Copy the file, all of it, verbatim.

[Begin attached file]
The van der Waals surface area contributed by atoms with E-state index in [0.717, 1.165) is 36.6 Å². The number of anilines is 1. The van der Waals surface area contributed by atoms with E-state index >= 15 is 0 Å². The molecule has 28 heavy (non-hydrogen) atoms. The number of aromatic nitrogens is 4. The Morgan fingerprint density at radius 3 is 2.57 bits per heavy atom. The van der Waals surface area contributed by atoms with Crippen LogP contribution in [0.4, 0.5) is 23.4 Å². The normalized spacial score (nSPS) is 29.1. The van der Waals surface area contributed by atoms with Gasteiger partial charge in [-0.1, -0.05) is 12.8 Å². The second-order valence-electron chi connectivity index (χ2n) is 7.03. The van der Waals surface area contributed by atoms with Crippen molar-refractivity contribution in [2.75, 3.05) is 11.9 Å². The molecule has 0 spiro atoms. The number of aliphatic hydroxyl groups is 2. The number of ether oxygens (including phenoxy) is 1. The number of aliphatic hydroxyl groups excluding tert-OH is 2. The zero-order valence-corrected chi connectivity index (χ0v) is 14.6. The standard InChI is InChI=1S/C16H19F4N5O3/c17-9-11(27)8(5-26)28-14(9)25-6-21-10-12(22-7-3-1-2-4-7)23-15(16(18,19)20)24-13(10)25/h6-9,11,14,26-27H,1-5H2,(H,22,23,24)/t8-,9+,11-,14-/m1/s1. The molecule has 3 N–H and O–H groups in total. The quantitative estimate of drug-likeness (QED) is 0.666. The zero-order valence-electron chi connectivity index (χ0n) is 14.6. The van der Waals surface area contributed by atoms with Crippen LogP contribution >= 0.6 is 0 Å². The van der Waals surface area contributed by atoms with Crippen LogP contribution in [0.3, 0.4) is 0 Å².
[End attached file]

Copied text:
The van der Waals surface area contributed by atoms with E-state index in [0.717, 1.165) is 36.6 Å². The number of anilines is 1. The van der Waals surface area contributed by atoms with E-state index >= 15 is 0 Å². The molecule has 28 heavy (non-hydrogen) atoms. The number of aromatic nitrogens is 4. The Morgan fingerprint density at radius 3 is 2.57 bits per heavy atom. The van der Waals surface area contributed by atoms with Crippen LogP contribution in [0.4, 0.5) is 23.4 Å². The normalized spacial score (nSPS) is 29.1. The van der Waals surface area contributed by atoms with Gasteiger partial charge in [-0.1, -0.05) is 12.8 Å². The second-order valence-electron chi connectivity index (χ2n) is 7.03. The van der Waals surface area contributed by atoms with Crippen molar-refractivity contribution in [2.75, 3.05) is 11.9 Å². The molecule has 0 spiro atoms. The number of aliphatic hydroxyl groups is 2. The number of ether oxygens (including phenoxy) is 1. The number of aliphatic hydroxyl groups excluding tert-OH is 2. The zero-order valence-corrected chi connectivity index (χ0v) is 14.6. The standard InChI is InChI=1S/C16H19F4N5O3/c17-9-11(27)8(5-26)28-14(9)25-6-21-10-12(22-7-3-1-2-4-7)23-15(16(18,19)20)24-13(10)25/h6-9,11,14,26-27H,1-5H2,(H,22,23,24)/t8-,9+,11-,14-/m1/s1. The molecule has 3 N–H and O–H groups in total. The quantitative estimate of drug-likeness (QED) is 0.666. The zero-order valence-electron chi connectivity index (χ0n) is 14.6. The van der Waals surface area contributed by atoms with Crippen LogP contribution >= 0.6 is 0 Å². The van der Waals surface area contributed by atoms with Crippen LogP contribution in [0.3, 0.4) is 0 Å².